In the Mix
Ten artist-designers share the best advice they ever got from their moms
In honor of Mother's Day, we reached out to a handful of creative friends to hear the best advice they ever received from the mother figures in their lives. Scroll on for inspiring words of wisdom—and some very sweet images!
Laura Baldassari of Atelier Biagetti
“One of the best pieces of advice I received from my mom was to surround myself with beauty. She is an incredible painter, so I grew up in her studio. Watching her work tirelessly, with extreme passion and talent, inspired me to seek my own fire. I found out who I wanted to be and started to paint when I was really young. Then, at age 18, I discovered my voice and began to study to be an opera singer. My mom has always supported me, and this is undoubtedly the best gift she has ever given me.”
Laura Baldassari is shown with her mom Noemi Zavoli, both in Ravenna in the 1990s and in Milan today. The painting is by Noemi, and the Parabola Copper Lamp is by Laura’s design studio, Atelier Biagetti. Laura's work for Atelier Biagetti is available through Patricia Findlay.
“My mother taught me through her actions, living by example—saying the most by doing. The biggest lesson I have learnt from her is that kindness and patience go a long way. People will understand you through your actions, so make sure they are in alignment with your intent. Oh! And start your pension early if you want to retire young.”
Simone Brewster is shown with her mother Misty in London, alongside the designer’s Tropical Noire Vessels collection. Simone’s work below includes her Supermodel Chair and a watercolor from her ongoing Woman in Parts series.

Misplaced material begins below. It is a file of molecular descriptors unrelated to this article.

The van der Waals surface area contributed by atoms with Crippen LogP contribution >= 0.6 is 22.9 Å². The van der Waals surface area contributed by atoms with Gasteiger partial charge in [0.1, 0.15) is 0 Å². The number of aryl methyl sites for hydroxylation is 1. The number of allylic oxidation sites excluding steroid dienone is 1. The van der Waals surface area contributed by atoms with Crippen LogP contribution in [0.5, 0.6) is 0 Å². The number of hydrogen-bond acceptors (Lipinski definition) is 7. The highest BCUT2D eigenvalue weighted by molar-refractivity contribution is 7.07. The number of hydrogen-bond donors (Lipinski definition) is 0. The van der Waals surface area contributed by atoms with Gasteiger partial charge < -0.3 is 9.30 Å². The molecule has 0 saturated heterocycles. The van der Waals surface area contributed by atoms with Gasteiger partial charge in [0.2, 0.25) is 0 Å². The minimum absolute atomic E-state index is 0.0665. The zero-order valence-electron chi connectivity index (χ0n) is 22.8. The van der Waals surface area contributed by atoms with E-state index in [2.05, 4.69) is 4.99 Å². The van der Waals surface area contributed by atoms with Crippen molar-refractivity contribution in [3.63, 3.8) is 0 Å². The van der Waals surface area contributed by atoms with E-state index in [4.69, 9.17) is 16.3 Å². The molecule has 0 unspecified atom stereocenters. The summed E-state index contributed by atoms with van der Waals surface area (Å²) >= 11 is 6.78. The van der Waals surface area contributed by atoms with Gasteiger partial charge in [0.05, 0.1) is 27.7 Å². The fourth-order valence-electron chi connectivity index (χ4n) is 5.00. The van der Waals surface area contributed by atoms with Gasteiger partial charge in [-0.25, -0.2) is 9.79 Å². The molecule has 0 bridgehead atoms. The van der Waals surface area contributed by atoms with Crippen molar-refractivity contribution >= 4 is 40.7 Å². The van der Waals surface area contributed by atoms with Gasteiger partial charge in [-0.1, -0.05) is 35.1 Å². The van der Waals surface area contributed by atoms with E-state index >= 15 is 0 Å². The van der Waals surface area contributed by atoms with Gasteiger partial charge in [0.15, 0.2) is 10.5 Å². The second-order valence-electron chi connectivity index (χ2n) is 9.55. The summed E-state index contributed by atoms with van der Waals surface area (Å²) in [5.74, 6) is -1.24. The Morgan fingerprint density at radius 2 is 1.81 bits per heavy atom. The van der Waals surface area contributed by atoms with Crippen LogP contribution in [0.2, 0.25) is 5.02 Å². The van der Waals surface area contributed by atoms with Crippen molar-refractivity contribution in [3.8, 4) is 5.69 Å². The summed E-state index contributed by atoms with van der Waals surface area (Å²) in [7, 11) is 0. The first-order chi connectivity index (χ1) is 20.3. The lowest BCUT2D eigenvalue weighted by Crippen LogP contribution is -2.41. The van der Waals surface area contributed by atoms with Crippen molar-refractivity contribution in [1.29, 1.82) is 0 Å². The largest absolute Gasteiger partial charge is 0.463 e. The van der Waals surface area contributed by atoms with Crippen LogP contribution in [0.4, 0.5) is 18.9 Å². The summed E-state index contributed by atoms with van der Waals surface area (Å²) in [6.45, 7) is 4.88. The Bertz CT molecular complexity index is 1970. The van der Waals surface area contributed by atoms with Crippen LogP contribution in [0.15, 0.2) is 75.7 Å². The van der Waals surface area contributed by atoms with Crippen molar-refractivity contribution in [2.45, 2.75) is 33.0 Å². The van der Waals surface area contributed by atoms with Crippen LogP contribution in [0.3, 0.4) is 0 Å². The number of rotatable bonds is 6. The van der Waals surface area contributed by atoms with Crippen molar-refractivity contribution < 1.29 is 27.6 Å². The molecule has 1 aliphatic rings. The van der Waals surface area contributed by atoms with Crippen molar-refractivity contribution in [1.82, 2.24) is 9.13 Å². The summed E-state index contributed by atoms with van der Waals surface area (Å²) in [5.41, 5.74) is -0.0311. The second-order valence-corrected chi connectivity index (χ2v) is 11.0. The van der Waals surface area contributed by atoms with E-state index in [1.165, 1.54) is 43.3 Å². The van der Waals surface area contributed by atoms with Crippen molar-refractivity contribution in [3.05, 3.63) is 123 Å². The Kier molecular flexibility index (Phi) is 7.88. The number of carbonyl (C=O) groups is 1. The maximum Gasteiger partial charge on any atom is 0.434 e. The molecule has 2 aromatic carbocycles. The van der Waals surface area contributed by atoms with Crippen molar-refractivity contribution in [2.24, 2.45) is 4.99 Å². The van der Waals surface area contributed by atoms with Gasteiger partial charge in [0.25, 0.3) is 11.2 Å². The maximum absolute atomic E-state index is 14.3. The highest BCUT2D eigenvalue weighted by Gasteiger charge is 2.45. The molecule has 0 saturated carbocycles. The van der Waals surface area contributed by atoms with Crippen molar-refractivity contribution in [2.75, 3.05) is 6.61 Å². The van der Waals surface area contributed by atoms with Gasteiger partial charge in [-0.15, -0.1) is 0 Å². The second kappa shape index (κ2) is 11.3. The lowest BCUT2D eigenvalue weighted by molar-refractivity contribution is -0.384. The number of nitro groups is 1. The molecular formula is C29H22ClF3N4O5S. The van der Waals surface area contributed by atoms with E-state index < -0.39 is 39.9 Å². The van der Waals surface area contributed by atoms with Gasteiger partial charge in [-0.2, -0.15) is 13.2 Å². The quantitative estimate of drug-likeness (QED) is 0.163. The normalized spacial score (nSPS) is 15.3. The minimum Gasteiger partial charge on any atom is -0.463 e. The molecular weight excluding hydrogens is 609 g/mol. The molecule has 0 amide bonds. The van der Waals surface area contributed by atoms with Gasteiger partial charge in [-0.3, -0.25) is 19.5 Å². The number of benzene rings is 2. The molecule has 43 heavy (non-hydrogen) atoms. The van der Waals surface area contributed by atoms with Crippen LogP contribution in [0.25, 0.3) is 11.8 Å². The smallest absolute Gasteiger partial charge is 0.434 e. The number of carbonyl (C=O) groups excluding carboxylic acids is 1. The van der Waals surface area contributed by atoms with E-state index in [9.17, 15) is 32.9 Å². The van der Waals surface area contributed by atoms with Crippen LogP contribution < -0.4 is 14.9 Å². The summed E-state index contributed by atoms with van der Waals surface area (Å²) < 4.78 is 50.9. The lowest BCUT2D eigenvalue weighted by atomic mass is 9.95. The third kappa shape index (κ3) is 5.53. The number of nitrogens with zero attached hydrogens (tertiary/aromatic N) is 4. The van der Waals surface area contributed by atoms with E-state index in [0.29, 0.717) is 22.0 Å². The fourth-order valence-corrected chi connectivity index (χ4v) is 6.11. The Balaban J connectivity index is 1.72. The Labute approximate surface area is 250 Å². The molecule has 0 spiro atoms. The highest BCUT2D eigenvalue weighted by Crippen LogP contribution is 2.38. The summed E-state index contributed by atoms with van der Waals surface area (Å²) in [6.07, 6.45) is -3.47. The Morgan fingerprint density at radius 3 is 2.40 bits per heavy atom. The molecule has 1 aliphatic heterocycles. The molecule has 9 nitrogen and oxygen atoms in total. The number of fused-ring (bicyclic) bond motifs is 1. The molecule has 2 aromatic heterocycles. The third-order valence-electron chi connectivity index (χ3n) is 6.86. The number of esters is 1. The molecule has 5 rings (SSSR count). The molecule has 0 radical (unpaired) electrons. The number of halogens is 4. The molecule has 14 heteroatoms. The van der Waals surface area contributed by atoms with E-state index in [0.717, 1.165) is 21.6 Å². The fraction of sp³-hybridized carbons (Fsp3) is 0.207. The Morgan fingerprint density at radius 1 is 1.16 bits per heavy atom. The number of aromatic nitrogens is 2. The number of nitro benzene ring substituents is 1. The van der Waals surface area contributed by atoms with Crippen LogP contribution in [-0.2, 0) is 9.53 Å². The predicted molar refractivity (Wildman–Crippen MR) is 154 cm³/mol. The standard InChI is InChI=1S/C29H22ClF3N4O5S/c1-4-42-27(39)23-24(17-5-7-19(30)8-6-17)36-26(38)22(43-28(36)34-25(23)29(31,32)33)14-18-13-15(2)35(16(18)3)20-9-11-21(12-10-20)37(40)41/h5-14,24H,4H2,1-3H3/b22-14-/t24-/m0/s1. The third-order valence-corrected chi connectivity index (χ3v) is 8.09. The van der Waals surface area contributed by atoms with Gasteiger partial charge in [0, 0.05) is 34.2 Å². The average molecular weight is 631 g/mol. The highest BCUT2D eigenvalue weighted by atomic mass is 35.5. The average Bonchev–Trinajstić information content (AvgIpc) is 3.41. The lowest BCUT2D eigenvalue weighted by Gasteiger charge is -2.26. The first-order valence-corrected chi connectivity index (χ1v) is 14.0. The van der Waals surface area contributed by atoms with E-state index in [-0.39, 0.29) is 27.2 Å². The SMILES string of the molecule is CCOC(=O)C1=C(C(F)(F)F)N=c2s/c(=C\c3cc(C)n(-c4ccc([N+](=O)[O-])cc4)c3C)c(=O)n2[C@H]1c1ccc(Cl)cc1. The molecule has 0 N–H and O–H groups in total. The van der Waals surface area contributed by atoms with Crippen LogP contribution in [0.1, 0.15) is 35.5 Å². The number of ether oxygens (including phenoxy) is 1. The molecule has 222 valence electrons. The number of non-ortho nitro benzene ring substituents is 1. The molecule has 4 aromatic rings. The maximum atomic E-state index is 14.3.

“My mother’s words that have resonated most for me over the years: Trust the journey… and cherish every moment.”
Vivian Carbonell’s mother, Yolanda Carbonell, is shown in the car, as the two took a road trip to Asheville, North Carolina, in 2019. “The sky’s the limit with this smile!” Vivian tells us from her studio in Miami, where she lives and works designing eye-catching furniture, like this Native Table.
“The best piece of advice that my mother ever gave me: Have respect and patience.”
Nofezile, Andile Dyalvane’s mother, is shown attending the festivities for the debut of his ground-breaking body of work, iThongo (Ancestral Dreamscape), in November 2020. It took place in the rural Eastern Cape village of Ngobozana, where the designer-maker grew up and where his mother still lives. The exhibition then traveled to Southern Guild in Cape Town, before moving on to Friedman Benda in New York, where it’s currently on view until May 22nd.
“The best advice I received from my mother was to always believe in what you are doing and stay true to yourself. My mother never pushed me to do anything; she always allowed me space to grow and choose my path. Artistic practices are a tough domain, and that can be scary for parents. But my mother steadfastly encouraged me to express my creativity. I’m a very lucky kid.”
Marlene Huissoud’s mother Chantal is shown in a field of sunflowers in France, where they are from. Marlene now works in London, and her work, like this Frozen Bench, is represented by Sarah Myerscough Gallery.